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Spring Gillard
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Why I Brought a Hula Hoop to My Poster Conference

For an assignment this week, I am presenting my research topic at an academic poster session. My classmates are presenting along with some PhD students. Faculty and staff from our educational studies department have been invited and are bound to ask us hard-hitting questions that we have no idea how to answer. This assignment counts for 30 percent of our mark! This is serious business. So you might wonder why I’m bringing a hula hoop with me. I have come up with 10 reasons so far.

1. Because no one else would. The whole point of this exercise is attract people to your poster and then engage them in a conversation about your topic. (I will also have chocolate).

2. If no one does visit my poster, instead of standing around looking desperate, I can at least get some exercise.

3. It’s large enough to use as a frame for my poster.

4. I can demonstrate how I may have to jump through many hoops to get this research done.

5. I chose a poster template that has a lot of circles on it, so I might get extra marks for extending the theme.

6. I am using Thomas Sork’s question-based framework in my case study, it lends itself to a much more circular process than a linear one. Maybe even holistic. So, Sork-inspired circles.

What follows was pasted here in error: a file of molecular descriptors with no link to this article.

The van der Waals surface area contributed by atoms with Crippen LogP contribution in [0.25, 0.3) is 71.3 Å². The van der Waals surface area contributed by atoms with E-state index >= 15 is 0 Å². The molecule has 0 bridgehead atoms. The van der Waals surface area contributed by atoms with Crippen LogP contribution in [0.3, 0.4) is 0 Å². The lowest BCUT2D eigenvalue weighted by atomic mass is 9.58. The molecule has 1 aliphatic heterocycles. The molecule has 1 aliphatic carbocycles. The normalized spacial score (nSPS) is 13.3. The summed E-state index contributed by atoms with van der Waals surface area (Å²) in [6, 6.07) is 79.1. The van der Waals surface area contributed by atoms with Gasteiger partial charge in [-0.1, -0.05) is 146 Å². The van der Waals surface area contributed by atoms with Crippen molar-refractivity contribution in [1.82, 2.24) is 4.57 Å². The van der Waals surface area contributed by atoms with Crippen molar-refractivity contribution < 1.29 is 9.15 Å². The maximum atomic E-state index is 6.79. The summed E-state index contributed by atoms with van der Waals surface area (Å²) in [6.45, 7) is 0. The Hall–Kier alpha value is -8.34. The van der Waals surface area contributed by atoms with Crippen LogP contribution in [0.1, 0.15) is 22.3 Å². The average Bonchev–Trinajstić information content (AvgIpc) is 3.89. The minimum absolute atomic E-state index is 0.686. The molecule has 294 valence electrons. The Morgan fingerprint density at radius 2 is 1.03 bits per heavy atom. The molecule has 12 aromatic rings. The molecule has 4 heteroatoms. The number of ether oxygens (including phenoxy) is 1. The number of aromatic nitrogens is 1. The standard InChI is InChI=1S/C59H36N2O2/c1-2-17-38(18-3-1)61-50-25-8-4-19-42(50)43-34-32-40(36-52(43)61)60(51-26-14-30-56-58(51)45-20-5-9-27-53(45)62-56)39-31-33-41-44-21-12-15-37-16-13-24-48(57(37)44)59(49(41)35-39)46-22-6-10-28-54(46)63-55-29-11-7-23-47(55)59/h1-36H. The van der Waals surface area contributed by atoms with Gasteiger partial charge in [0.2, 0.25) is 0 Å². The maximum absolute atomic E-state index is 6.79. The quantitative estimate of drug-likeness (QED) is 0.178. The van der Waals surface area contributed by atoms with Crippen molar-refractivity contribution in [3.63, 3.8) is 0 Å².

7. My research will look at a particular planning process for a particular adult educational program. I have been invited to join the planning circle. Theme and metaphor!

8. I can put the hula hoop on the floor and ask people to step into my planning circle.

9. I have literally been going in circles trying to choose a research topic.

10. When someone asks me hard questions like: What is this a case study of? Why have you numbered the circles in your poster? Why are the numbers where they are and why run it counterclockwise? What are you measuring this against? Isn’t there a stark irony in using a poster to argue for the integration of technology into program planning? I can say, care to hula?

In case you’re interested, my research is called, Going in Circles: Developing an On-line Professional Masters Program. My burning research question so far is: Do new forms of program delivery require new planning processes?

If you can think of any more good reasons for bringing a hula hoop to an academic conference, please feel free to comment.

 

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